Provost Defends Admin’s Legal Opposition to Grad Union at Private Faculty Senate Meeting

Admin will not negotiate while it has legal recourse to challenge the union.


University of Chicago

Senior Associate General Counsel Theodore Stamatakos (left), Provost Daniel Diermeier (center), and Executive Vice Provost David Nirenberg (right) discussed the admin’s legal opposition to the graduate student union with the faculty senate Tuesday.

By Pete Grieve, Editor-in-Chief ('18–'19)

Provost Daniel Diermeier reiterated the administration's opposition to a graduate student union on Tuesday, telling members of the faculty senate in a closed-door meeting that the administration is keeping open legal options to challenge the union.

Diermeier, along with Executive Vice Provost David Nirenberg and Senior Associate General Counsel Theodore Stamatakos, discussed the admin’s position at the first Council of the University Senate meeting this academic year—a week and a half after graduate students voted to form a union. President Robert J. Zimmer was at the meeting, though he did not speak at any length on the topic of unionization.

The provost indicated that the University does not intend to negotiate with graduate students as long as it has legal recourse to challenge the union. The University has a pending request for a review of the decision which opened the door for graduate students to unionize. At the Council meeting, Diermeier would not say one way or the other whether the University is committed to negotiating with graduate students if the University’s call for the decision to be overturned is denied.

This account is based on conversations with two professors on the Council who attended the meeting and summarized the discussion, speaking anonymously due to uncertainty about what Council members are allowed to discuss publicly. A third professor confirmed in an e-mail that this summary is consistent with what they remember. The Maroon’s request to attend Council meetings this year was denied two weeks ago, with the spokesperson for the Council saying the provost “affirms a decision made in the 1960s to treat discussions within the Council as confidential, including its agenda. It was and is felt that the possibility of conversation being made public would inhibit the frankness and candor of deliberation.” One professor who spoke to The Maroon said that most of what was presented at the meeting was not new or surprising, as administrators have made similar arguments publicly.

The University told The Maroon that Diermeier was unable to commit to negotiating if the request for review is denied because he did not want to engage with hypotheticals. “Provost Diermeier was very clear that he declined to address hypothetical questions about the next steps in the NLRB process, in order for those present to engage in a full discussion about their views regarding the unionization effort,” a statement shared by spokesperson Jeremy Manier read.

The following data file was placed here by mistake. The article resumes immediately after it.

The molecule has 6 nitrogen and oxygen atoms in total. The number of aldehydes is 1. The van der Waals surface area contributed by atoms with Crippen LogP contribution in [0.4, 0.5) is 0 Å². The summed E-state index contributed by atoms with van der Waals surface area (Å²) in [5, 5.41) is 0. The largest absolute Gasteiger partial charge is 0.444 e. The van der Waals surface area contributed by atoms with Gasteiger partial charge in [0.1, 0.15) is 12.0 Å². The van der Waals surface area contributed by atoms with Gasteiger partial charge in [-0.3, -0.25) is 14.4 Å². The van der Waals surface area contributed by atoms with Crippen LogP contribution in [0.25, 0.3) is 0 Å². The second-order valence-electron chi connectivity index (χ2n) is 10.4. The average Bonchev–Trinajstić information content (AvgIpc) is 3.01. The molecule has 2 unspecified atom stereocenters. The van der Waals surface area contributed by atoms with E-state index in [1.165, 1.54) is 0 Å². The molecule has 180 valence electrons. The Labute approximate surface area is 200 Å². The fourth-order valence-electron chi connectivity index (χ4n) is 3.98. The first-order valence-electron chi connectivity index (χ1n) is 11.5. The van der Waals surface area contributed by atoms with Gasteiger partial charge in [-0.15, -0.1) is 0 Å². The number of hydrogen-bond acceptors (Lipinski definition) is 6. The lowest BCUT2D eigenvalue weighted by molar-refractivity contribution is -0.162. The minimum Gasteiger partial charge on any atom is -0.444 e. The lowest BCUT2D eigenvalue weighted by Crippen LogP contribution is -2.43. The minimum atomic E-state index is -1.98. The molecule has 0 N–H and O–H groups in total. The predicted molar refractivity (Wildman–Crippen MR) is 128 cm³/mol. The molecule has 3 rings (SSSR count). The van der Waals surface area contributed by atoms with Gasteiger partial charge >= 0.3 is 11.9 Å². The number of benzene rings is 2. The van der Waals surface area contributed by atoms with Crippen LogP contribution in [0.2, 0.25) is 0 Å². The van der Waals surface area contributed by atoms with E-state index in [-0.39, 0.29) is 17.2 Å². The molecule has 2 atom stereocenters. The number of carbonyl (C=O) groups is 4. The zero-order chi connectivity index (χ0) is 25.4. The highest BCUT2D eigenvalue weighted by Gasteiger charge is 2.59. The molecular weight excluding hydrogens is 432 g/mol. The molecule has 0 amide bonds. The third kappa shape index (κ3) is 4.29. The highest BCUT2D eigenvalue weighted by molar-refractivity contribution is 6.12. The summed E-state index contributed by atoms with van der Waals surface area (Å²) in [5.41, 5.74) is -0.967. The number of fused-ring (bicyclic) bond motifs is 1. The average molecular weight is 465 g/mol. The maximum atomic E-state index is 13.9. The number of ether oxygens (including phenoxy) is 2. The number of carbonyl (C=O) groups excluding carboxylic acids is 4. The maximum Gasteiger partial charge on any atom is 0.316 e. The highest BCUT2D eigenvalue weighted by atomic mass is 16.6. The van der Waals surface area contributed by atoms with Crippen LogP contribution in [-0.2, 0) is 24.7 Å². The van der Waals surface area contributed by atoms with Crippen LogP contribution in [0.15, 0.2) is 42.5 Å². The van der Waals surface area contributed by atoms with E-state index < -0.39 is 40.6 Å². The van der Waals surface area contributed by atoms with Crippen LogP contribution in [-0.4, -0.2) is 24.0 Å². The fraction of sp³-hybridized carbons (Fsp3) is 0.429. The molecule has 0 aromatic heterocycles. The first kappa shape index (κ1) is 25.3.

Diermeier acknowledged that graduate students, or at least a significant portion of graduate students, are unhappy, as indicated by the vote. He said that it is time for the University to figure out the sources of their unhappiness. However, he said he feels a graduate student union could make doing so difficult.

One of the professors who spoke to The Maroon said this construction struck them as odd, given that Graduate Students United’s activism appears to be what has prompted the administration to acknowledge that graduate students are unhappy. The professor also said that if graduate students are unhappy, it’s likely at least in part because they feel the University mishandled its response to unionization efforts.

Diermeier stressed the University’s belief that there could be problems stemming from the fact that the union would be subject to federal law, which he said is less filled out than state law is in this area (graduate unions at public universities are subject to state law).

In his opening remarks, Diermeier said the National Labor Relations Board (NLRB) has become a partisan entity, frequently switching positions as each president makes appointments to its five-member board. The Obama-era NLRB ruling that opened the possibility of graduate student unionization has been at risk since the Senate confirmed a Trump appointment to the NLRB in September, giving the board a 3–2 Republican majority. There is some uncertainty, however, if this majority will exist with respect to the unionization issue, because there have been calls for one of the Republican members of the Board to recuse himself due to his wife’s employment by the Trustees of Columbia University.

Update (11/2): After this story was published, two sources told The Maroon that the spokesperson for the Committee of the Council, Clifford Ando, wrote to all Council members encouraging them not to publicly discuss meetings. 

Ando spoke with The Maroon about this, expressing frustration that members had violated a confidentiality rule. Ando suggested the idea that if someone voluntarily joins an organization and then knowingly breaks the rules, maybe that person should not have joined the organization in the first place, though he said that he probably would not go that far. He said Council members could propose a rule change to make the meetings public and the Council could have a vote on the issue, but he repeated that Council members should adhere to the existing rules. Ando said he consulted the provost before he wrote to the Council, and that he got approval. 

He acknowledged that members may not be familiar with the Council’s procedures, and he said it is possible that extended periods of time have passed without the issue of confidentiality coming up.